NCF Nation: Rashad Fortenberry

With spring practice off and rolling, plenty of questions surround the league’s programs. And while many of those won’t be fully answered until the season begins in the fall, here are some of the biggest ones Oklahoma State, TCU, Texas, Texas Tech and West Virginia will face this spring:

Can freshman impact OSU's QB race?

Junior quarterback J.W. Walsh has made eight starts for the Cowboys over the last two seasons. But even with Clint Chelf now gone, Walsh still will have to fight for a job with freshman Mason Rudolph already on campus. Rudolph, who enrolled early to participate in spring ball, threw for more than 4,300 yards and 64 touchdowns his final year of high school and is one of the most highly-touted quarterback recruits ever to sign with the Cowboys. In high school, Rudolph played in an offensive scheme similar to Oklahoma State’s, which is what first interested him in the Cowboys. That should ease his transition to the college level. Of course for now, the job is Walsh’s to lose. But Rudolph has the talent and the skill set to begin applying pressure on Walsh as soon as this spring.

How will TCU adapt to the offensive overhaul?

TCU conducted its first spring practice over the weekend, and the exit polls suggested the Horned Frogs went through offensive drills fast. Like really fast. Tired of ranking near the bottom of the Big 12 in offense, Gary Patterson shook up his coaching staff and brought in Sonny Cumbie and Doug Meacham to install an up-tempo offensive system that resembled those of Texas Tech (Cumbie) and Oklahoma State (Meacham). As Patterson admitted after the first practice, there will be a learning curve for his players to picking up this new offensive style. But the quicker quarterback Trevone Boykin can adapt, the better off TCU will be going into 2014.

How will Texas look different under Strong?

The last time Texas had a coach other than Mack Brown running a spring practice, Bill Clinton was still president. The Charlie Strong era will begin in earnest with the start of spring practice in Austin. How will the players adjust to the new schemes of assistants Shawn Watson, Joe Wickline and Vance Bedford? How will the veterans react to their new position coaches? Who will thrive with the new staff? Who will falter? Those pivotal questions will begin to be answered this spring.

Can Texas Tech get by with only one scholarship QB?

With starting right tackle Rashad Fortenberry getting an extra year of eligibility over the weekend, the Red Raiders seem to be in good shape across the board offensively. Of course, that could change real quick should QB Davis Webb incur any kind of injury this spring. With Baker Mayfield at Oklahoma and Michael Brewer headed to Virginia Tech, the Red Raiders will be down to just one scholarship quarterback until Patrick Mahomes arrives in the summer. Though coach Kliff Kingsbury has said that Tech has a couple of capable walk-ons, an injury to Webb would hamper the spring development of an offense that will have big goals in the fall. Coming off a breakout performance in the bowl game, Webb also needs to continue developing this spring. But he also needs to remain healthy for the betterment of himself and the team.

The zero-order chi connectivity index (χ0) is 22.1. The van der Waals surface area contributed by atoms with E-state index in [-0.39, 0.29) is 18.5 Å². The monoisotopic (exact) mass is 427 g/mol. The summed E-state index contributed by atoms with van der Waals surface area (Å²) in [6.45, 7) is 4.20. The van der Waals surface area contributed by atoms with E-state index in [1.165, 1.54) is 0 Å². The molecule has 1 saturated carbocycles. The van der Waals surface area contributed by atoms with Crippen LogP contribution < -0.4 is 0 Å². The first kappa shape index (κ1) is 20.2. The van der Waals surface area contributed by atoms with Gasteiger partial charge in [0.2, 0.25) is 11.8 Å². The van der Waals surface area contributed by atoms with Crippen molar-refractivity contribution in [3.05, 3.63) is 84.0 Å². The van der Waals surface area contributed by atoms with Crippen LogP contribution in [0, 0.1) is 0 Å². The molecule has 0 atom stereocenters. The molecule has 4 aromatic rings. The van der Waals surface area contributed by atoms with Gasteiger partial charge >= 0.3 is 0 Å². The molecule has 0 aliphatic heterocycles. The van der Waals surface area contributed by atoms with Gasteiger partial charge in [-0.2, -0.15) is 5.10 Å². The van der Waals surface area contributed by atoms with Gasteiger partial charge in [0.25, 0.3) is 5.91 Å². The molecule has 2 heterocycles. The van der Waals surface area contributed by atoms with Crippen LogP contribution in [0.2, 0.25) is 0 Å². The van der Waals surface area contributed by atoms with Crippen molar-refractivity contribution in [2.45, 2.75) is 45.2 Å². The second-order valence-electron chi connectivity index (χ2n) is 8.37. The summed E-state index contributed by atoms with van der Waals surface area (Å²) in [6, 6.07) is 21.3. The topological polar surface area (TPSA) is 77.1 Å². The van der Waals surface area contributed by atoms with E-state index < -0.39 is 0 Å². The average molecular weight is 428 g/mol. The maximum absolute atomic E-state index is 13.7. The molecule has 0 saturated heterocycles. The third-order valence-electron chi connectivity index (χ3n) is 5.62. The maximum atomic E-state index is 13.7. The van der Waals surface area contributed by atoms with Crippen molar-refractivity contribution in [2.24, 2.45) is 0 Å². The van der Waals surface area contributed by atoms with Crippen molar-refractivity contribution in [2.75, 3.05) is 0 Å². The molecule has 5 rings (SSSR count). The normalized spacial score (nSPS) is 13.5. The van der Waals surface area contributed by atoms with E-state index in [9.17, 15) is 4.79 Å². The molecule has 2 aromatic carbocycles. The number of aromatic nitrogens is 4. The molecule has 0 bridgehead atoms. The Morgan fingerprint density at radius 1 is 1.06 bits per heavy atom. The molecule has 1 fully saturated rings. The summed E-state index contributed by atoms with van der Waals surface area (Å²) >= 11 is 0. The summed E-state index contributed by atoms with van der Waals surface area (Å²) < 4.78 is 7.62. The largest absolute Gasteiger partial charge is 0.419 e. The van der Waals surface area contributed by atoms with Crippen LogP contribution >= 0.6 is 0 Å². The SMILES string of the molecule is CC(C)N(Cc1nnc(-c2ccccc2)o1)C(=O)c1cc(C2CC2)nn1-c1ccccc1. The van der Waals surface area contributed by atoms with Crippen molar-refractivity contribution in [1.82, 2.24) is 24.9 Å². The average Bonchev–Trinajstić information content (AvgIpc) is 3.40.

Who will get carries for West Virginia?

Even with Charles Sims gone, the Mountaineers still enjoy a stable of capable of running backs. But where will Sims’ carries go? After rushing for 494 yards last season, Dreamius Smith is starting out the spring atop the depth chart. But he’ll have to fend off several comers to remain there. Wendell Smallwood came on strong late during his freshman season and finished the year averaging 5.7 yards per carry. Rushel Shell also joins the fray this spring after transferring over from Pittsburgh. Shell, who set a Pennsylvania high school rushing record, was formerly the No. 26 overall recruit in the 2012 recruiting class. There are still others. Dustin Garrison and Andrew Buie are still around after leading the Mountaineers’ in rushing in 2011 and 2012, respectively. Oh yeah, West Virginia will also add four-star signee Donte Thomas-Williams in the summer. Good luck to the running back who dares to take a play off in this crammed competition.
Texas Tech's record stood at 5-2, but its hopes were much higher.

The Red Raiders had seen a close loss to what would be a 10-win Kansas State team and a five-point loss to top-25 Texas A&M, but bounced back for a season-making upset at No. 1 Oklahoma on Oct. 22.